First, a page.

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Gender-Lensed Public Procurement in India
July 20, 2022

Gender-Lensed Public Procurement in India

Context

Public Procurement (PP) refers to the purchase of goods, services and works by public authorities or civil service organisations using public funds. Government procurement accounts for over 30% of gross domestic product (GDP) in developing countries and 10% of GDP in developed countries. However, globally, it is estimated that only 1% of the market is catered to by women entrepreneurs, which creates an opportunity for women to tap into this $15 trillion market.

Although PP has been leveraged as a strategic policy instrument to foster gender equality since the 19th century, globally, the scope of PP has widened over time. PP today, ranges from promoting growth of Small and Medium Size Enterprises (SMEs), creating partnerships between private and public sector stakeholders, to achieving environmental sustainability. The large size of government spending also magnifies the potential of PP as an influential regulatory tool for the market, which can simultaneously help achieve social, economic and environmental goals.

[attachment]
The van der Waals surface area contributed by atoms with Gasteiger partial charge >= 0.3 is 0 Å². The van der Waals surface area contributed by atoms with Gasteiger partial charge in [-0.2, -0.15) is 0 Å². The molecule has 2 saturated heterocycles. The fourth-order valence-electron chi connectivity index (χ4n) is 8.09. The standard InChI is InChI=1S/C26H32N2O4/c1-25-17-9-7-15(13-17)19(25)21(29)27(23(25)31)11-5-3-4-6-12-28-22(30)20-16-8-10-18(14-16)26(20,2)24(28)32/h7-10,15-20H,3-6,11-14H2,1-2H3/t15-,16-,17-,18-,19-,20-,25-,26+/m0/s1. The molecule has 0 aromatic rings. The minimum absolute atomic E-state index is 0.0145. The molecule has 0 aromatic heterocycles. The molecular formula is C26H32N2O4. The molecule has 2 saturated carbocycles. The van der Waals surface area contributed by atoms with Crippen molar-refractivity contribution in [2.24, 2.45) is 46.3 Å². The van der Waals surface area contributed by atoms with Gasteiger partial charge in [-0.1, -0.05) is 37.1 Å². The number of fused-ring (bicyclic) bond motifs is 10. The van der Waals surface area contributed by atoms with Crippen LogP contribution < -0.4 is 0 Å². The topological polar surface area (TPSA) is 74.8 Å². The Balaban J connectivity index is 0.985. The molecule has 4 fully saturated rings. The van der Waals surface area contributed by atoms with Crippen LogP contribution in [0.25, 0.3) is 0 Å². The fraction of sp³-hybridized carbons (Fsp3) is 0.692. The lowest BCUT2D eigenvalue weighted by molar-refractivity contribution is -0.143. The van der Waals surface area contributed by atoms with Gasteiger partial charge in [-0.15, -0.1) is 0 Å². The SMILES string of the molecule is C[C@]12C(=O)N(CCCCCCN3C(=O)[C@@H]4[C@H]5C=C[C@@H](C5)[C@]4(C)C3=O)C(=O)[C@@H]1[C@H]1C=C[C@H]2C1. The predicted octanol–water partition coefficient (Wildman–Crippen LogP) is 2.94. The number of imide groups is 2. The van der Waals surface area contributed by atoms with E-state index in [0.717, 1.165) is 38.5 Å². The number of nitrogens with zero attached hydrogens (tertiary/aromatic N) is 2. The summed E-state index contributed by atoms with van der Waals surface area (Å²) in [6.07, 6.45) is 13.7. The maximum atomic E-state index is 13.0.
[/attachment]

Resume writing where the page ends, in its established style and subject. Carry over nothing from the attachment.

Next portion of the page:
A structured approach to ensuring gender-responsive PP begins with integration of gender equality into procurement planning processes. The benefits of gender responsive procurement are echoed by the The World Economic Forum who report a positive correlation between gender equality, a country’s GDP per capita and its HDI rank highlight the growing need to ensure gender-responsive PP legislation, policies and guidelines that could potentially reduce gender gaps.

Although existing literature suggests that there has been greater inclusion of gender-equality across legal regulations, the literature also suggests a gap in policy translating to action. According to a Goldman Sachs and International Finance Corporation (IFC) report (2019), women entrepreneurs own approximately 28% of all MSMEs and face a 1.5 trillion-dollar annual credit gap in emerging world markets. Moreover, a Boston Consulting Group study predicts that if women and men around the world had equal access to the market as entrepreneurs, global GDP could rise by ~3-6%, i.e., by USD 2.5 trillion to 5 trillion. Implementation of gender policies are found to be limited, especially in cases where social inclusion by contracting authorities was an optional requirement rather than legally mandated. The European Commission’s Evaluation Report on EU PP legislation found that while 45% of contracting authorities used social consideration of some form in their PP processes, only 14% regularly included social criterion in their tender documentation.

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